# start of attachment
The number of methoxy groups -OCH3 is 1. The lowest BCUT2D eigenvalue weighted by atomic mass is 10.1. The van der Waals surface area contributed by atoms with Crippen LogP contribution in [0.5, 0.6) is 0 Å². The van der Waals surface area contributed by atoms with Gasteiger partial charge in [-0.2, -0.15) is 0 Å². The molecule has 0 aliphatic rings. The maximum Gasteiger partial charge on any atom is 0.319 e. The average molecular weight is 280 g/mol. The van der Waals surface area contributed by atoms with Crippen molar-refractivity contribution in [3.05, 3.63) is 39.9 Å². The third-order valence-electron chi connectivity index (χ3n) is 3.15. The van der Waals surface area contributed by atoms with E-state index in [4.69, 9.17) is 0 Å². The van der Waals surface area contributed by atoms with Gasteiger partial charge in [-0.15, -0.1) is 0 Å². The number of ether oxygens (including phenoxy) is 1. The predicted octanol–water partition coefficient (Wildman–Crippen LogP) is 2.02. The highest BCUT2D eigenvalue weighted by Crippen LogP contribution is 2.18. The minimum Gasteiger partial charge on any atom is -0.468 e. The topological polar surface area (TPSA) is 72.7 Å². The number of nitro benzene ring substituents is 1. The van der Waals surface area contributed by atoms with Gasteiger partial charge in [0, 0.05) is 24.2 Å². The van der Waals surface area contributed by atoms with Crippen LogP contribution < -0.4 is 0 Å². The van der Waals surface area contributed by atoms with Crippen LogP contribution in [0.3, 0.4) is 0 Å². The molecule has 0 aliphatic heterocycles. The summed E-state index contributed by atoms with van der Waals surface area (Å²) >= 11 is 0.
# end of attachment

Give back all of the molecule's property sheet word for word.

The number of methoxy groups -OCH3 is 1. The lowest BCUT2D eigenvalue weighted by atomic mass is 10.1. The van der Waals surface area contributed by atoms with Crippen LogP contribution in [0.5, 0.6) is 0 Å². The van der Waals surface area contributed by atoms with Gasteiger partial charge in [-0.2, -0.15) is 0 Å². The molecule has 0 aliphatic rings. The maximum Gasteiger partial charge on any atom is 0.319 e. The average molecular weight is 280 g/mol. The van der Waals surface area contributed by atoms with Crippen molar-refractivity contribution in [3.05, 3.63) is 39.9 Å². The third-order valence-electron chi connectivity index (χ3n) is 3.15. The van der Waals surface area contributed by atoms with E-state index in [4.69, 9.17) is 0 Å². The van der Waals surface area contributed by atoms with Gasteiger partial charge in [-0.15, -0.1) is 0 Å². The number of ether oxygens (including phenoxy) is 1. The predicted octanol–water partition coefficient (Wildman–Crippen LogP) is 2.02. The highest BCUT2D eigenvalue weighted by Crippen LogP contribution is 2.18. The minimum Gasteiger partial charge on any atom is -0.468 e. The topological polar surface area (TPSA) is 72.7 Å². The number of nitro benzene ring substituents is 1. The van der Waals surface area contributed by atoms with Gasteiger partial charge in [0, 0.05) is 24.2 Å². The van der Waals surface area contributed by atoms with Crippen LogP contribution < -0.4 is 0 Å². The van der Waals surface area contributed by atoms with Crippen LogP contribution in [0.3, 0.4) is 0 Å². The molecule has 0 aliphatic heterocycles. The summed E-state index contributed by atoms with van der Waals surface area (Å²) >= 11 is 0.